Imagine that all your belongings are destroyed in a house fire. Thankfully, you have insurance. But to file a claim and get reimbursed, you have to make a list of everything you lost. How many of your belongings would you be able to remember?
I tried it on a smaller scale, listing everything I could think of in my home office from memory. I came up with 51 items. Not bad, I thought — but once I returned to the room, I discovered another 25 things that I’d missed.
“All the stuff that we collect as people over the years … adds up to hundreds of thousands of dollars oftentimes. And to remember all those little things is nearly impossible,” says Steve Severaid, president of The Greenspan Co./Adjusters International, a public adjusting firm serving California, Nevada and Arizona. Public insurance adjusters help policyholders negotiate fair insurance claims.
To ensure your claim payout doesn’t fall short, consider creating a survey of your belongings, often called a home inventory.
The benefits of a home inventory
In the aftermath of a disaster, you’ll likely be grieving the loss of your home, looking for a temporary place to live and struggling to figure out what’s next. Aside from helping you get full reimbursement for your possessions, having a home inventory can lighten your burden during a stressful time.
“Is it hard to [make an inventory] now? Yeah,” says Katherine Navarro Wong, a State Farm agency owner in Santa Rosa, California. “But after you’ve lost everything, it’s really hard.”
Because you’ve already done most of the work, having a home inventory in place makes it easier and quicker to file your claim, Wong says. “You’ll get your money faster.”
Putting together your inventory can also help you make sure you have enough insurance coverage. You might not realize just how much your stuff is worth until you start documenting it all, Wong says. Then, if you discover that your personal property coverage isn’t enough, you’ll have time to increase your limit before disaster strikes.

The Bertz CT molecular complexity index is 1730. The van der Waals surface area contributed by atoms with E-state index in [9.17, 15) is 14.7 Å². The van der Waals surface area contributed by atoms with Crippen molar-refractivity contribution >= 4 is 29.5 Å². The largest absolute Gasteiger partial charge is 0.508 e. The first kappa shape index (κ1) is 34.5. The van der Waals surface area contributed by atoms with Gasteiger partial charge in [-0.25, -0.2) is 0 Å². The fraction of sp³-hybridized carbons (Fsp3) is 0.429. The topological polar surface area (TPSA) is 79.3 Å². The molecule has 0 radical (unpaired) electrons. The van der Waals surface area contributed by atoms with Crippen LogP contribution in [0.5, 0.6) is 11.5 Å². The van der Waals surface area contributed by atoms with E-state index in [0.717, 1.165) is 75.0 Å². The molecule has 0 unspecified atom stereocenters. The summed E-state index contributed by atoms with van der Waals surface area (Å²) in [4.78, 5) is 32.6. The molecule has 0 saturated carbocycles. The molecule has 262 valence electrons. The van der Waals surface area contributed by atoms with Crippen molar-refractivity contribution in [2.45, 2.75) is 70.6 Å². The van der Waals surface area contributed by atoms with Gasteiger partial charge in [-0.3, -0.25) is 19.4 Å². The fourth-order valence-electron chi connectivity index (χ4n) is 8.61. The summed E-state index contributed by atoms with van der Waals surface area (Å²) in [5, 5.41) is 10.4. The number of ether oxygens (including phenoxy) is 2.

How to create a home inventory
Listing every one of your possessions may seem like a daunting task, but there are ways to make it more manageable.
“One of the … fastest, simplest ways to do this is to take 15 or 20 minutes with a video camera or your iPhone,” Severaid says. He recommends walking through each room and narrating as you go, zooming in on the labels of high-value items. Don’t forget to pull out dresser drawers and open cabinet doors to show what’s inside.
Aside from being quicker to produce than a written record, a video also offers a way for your insurance company to see the quality of your items, Severaid says.
Taking photos instead of video is another option. For example, many home inventory apps allow you to upload images and information about each item, such as the serial number or date of purchase.
My own favorite is the Encircle app, which lets you quickly canvass each room with a series of photos and then add details about specific items. It’s available for iOS and Android.
You can also create a spreadsheet, either from scratch or by downloading a template off the web. For example, United Policyholders, a consumer advocacy group, offers a comprehensive inventory spreadsheet with hundreds of suggested items divided by room.
If trying to count every kitchen towel makes you want to give up altogether, “focus on the more valuable items,” Wong says. This might include jewelry, artwork, musical instruments and collections, plus furniture and electronics. The items in a toolshed can also add up fast, she notes.
Whatever method you choose, make sure your home inventory is stored somewhere outside of your house, such as in the cloud or a safe deposit box at the bank. Having an inventory won’t do you any good if the computer it’s on burns up in a fire.
Your insurance agent may even be willing to keep a copy of your inventory, Wong says.
Severaid recommends updating your inventory every year or two, or sooner if you’ve made major purchases or redecorated your home.
Making a claim without an inventory
If disaster strikes before you’ve gotten around to creating an inventory, you can try the following to get the most from your home insurance claim:
Ask friends and family to share photos taken at your home, Severaid suggests. “The photographs are never meant to document the house, but it’s always in the background,” he says. “That’s a great way to get detail when you weren’t prepared.”
Check your phone (if it survived the disaster) and social media accounts for photos of the interior of your home.
Look for a list of common household items, such as the United Policyholders inventory above, to help jog your memory.
Check your order history at the online stores where you shop most often. Your email account may also have receipts for past purchases.